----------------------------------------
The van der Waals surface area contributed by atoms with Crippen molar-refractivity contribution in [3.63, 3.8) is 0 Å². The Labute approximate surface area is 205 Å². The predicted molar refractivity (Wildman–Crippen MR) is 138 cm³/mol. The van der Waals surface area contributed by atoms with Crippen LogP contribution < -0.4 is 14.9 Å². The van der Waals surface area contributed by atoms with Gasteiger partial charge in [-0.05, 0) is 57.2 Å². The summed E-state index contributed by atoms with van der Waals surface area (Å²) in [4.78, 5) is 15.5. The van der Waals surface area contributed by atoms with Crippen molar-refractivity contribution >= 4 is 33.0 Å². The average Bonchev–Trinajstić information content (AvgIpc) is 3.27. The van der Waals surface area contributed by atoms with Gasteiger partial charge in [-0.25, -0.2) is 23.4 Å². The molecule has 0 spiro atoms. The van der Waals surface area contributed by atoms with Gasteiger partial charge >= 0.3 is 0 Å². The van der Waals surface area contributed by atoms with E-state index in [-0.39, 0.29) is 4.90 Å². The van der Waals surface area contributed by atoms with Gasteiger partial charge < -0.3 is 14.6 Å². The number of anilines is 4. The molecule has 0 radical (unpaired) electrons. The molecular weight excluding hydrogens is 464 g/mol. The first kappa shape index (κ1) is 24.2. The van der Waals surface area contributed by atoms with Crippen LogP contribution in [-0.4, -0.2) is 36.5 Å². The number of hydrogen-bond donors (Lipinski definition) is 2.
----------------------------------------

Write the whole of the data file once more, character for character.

The van der Waals surface area contributed by atoms with Crippen molar-refractivity contribution in [3.63, 3.8) is 0 Å². The Labute approximate surface area is 205 Å². The predicted molar refractivity (Wildman–Crippen MR) is 138 cm³/mol. The van der Waals surface area contributed by atoms with Crippen LogP contribution < -0.4 is 14.9 Å². The van der Waals surface area contributed by atoms with Gasteiger partial charge in [-0.05, 0) is 57.2 Å². The summed E-state index contributed by atoms with van der Waals surface area (Å²) in [4.78, 5) is 15.5. The van der Waals surface area contributed by atoms with Crippen molar-refractivity contribution >= 4 is 33.0 Å². The average Bonchev–Trinajstić information content (AvgIpc) is 3.27. The van der Waals surface area contributed by atoms with Gasteiger partial charge in [-0.25, -0.2) is 23.4 Å². The molecule has 0 spiro atoms. The van der Waals surface area contributed by atoms with Gasteiger partial charge >= 0.3 is 0 Å². The van der Waals surface area contributed by atoms with E-state index in [-0.39, 0.29) is 4.90 Å². The van der Waals surface area contributed by atoms with Gasteiger partial charge < -0.3 is 14.6 Å². The number of anilines is 4. The molecule has 0 radical (unpaired) electrons. The molecular weight excluding hydrogens is 464 g/mol. The first kappa shape index (κ1) is 24.2. The van der Waals surface area contributed by atoms with Crippen LogP contribution in [-0.4, -0.2) is 36.5 Å². The number of hydrogen-bond donors (Lipinski definition) is 2.